'Remember that in the late '70s we didn't have computers, and the telephones were huge,' says Karl Bartos, smiling and sneaking a glance at the iPhone I'm using to record the conversation. Karl Bartos (Berchtesgaden, 1952) was the first member of the so-called classic line-up of Kraftwerk (the one that made the group's most essential albums, from 'Autobahn'  to 'Electric Café' ) to tell Ralf Hütter, the only original member still in the band, that he was ready to hit the road.
This was in the '90s, the busiest decade in Bartos's career, what with all his work with the Electric Music project and supergroup Electronic with Johnny Marr (The Smiths) and Bernard Sumner (New Order). He ended that era in 2003 with 'Communication', released under his own name, including the single '15 minutes of fame'.
Ten years later, he's back with 'Off the record', an album that uses material from the audio journal that Bartos recorded during his time with Kraftwerk. 'It's meant to reintroduce you to the young me,' he explains. 'I took ideas from the past and brought them to the present. What I wanted was to combine these two eras, to re-evaluate my ideas. So the album is 100% old me and 100% present-day me.'
How did you end up with Kraftwerk?
For seven years I played percussion in an orchestra. As a music student in the '60s and '70s, especially as a percussionist, I was very familiar with the work of Karlheinz Stockhausen, John Cage and Steve Reich. When Kraftwerk came looking for me it all seemed to come together.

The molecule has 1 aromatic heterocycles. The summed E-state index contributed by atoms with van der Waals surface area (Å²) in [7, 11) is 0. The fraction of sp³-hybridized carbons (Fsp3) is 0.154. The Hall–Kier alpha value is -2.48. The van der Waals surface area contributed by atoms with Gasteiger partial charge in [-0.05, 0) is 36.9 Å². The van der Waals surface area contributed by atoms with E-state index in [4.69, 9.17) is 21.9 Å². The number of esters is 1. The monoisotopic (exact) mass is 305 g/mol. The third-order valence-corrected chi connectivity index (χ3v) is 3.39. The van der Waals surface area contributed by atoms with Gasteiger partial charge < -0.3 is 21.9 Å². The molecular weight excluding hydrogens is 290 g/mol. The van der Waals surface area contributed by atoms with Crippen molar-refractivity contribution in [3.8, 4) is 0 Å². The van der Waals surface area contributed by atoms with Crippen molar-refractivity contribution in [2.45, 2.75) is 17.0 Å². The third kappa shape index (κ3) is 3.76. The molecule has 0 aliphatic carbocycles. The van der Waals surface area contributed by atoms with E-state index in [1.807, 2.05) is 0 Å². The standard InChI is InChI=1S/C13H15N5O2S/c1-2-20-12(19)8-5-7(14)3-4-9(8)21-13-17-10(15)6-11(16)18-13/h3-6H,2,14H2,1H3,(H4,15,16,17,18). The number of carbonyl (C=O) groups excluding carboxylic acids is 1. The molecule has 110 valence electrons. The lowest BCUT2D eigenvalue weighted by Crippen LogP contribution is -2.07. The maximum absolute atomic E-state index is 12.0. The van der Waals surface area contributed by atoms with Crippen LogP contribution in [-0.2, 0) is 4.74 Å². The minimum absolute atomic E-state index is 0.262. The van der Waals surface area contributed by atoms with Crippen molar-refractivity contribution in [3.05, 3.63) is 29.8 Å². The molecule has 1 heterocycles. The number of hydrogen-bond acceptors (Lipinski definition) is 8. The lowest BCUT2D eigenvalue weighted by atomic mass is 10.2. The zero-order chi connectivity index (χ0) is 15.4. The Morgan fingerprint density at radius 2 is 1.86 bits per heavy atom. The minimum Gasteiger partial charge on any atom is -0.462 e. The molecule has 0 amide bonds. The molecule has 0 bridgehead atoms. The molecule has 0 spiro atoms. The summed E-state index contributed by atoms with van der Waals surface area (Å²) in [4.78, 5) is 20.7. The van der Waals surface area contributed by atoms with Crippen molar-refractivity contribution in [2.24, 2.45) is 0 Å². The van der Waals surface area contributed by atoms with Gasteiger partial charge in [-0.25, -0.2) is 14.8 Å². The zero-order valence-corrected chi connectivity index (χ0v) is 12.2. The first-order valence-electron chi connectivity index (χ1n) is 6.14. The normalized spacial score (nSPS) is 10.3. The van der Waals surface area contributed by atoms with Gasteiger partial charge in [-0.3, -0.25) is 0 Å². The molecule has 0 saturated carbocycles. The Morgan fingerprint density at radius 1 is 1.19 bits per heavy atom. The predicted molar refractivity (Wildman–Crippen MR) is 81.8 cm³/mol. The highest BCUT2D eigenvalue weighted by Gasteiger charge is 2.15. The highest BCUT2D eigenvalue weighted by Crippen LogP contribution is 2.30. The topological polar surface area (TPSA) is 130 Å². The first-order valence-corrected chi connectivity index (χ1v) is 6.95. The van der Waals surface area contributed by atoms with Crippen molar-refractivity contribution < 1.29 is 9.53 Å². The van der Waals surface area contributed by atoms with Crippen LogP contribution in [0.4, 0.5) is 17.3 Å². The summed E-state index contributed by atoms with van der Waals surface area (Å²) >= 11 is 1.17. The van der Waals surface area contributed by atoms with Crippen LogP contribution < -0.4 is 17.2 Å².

What was the electronic scene like back then?
It was interesting to work with electronic instruments and with recording equipment. I learned everything about musique concrète. The basic idea of that period was that music could come not only from instruments, but also from the sounds of nature or a machine. When I joined Kraftwerk this became one of the most important concepts: making music with sounds recorded from our surroundings, without ignoring the pop elements.
How did it occur to you to mix musique concrète with pop?
There was something in the air. In 'Summer in the City', by The Lovin' Spoonful, which was No. 1 in the American charts, at the beginning of the song there's an example of musique concrète: a train, a car horn, a jackhammer... In an instant it transports you to New York.
What did you want to contribute to this?
We didn't want to play the guitar because it didn't belong to us. Everyone loved the Beatles and the Beach Boys, but that wasn't our culture. If we wanted to create a powerful cultural discourse, we needed to look around us. Being central European meant looking towards Stockhausen, Pierre Henry, Debussy. We wanted to help heal the cultural wound left by World War II, and we preferred to look backwards, to Metropolis, from Fritz Lang, instead of making Anglo-American music.
Why was the music on 'Off the Record' never released on a Kraftwerk album?
Because we released very few. This was one of the main reasons why I left the group, because I wanted to compose and have my own life. Everything was sealed up tight: I couldn't do anything except Kraftwerk, that was the agreement. The decision didn't have anything to do with music or art. What we were making was fine with me. It had more to do with approaching 40: I wanted to be independent, I didn't want anyone making my decisions for me, I needed to just be myself.
What do you think about the Kraftwerk retrospective at the MoMA?
'The Guardian' invited me to attend one of the concerts and do a critique, but I declined. I think it could make things worse. If everyone rejected my old group it would be terrible for me, because they are, in fact, playing my music. And if the last remaining member of the classic line-up chooses the set list, I've got nothing to say. The objection I've encountered is that it shouldn't be called a retrospective, because a retrospective implies that they'll have the old line-up. It seems like just another concert to me.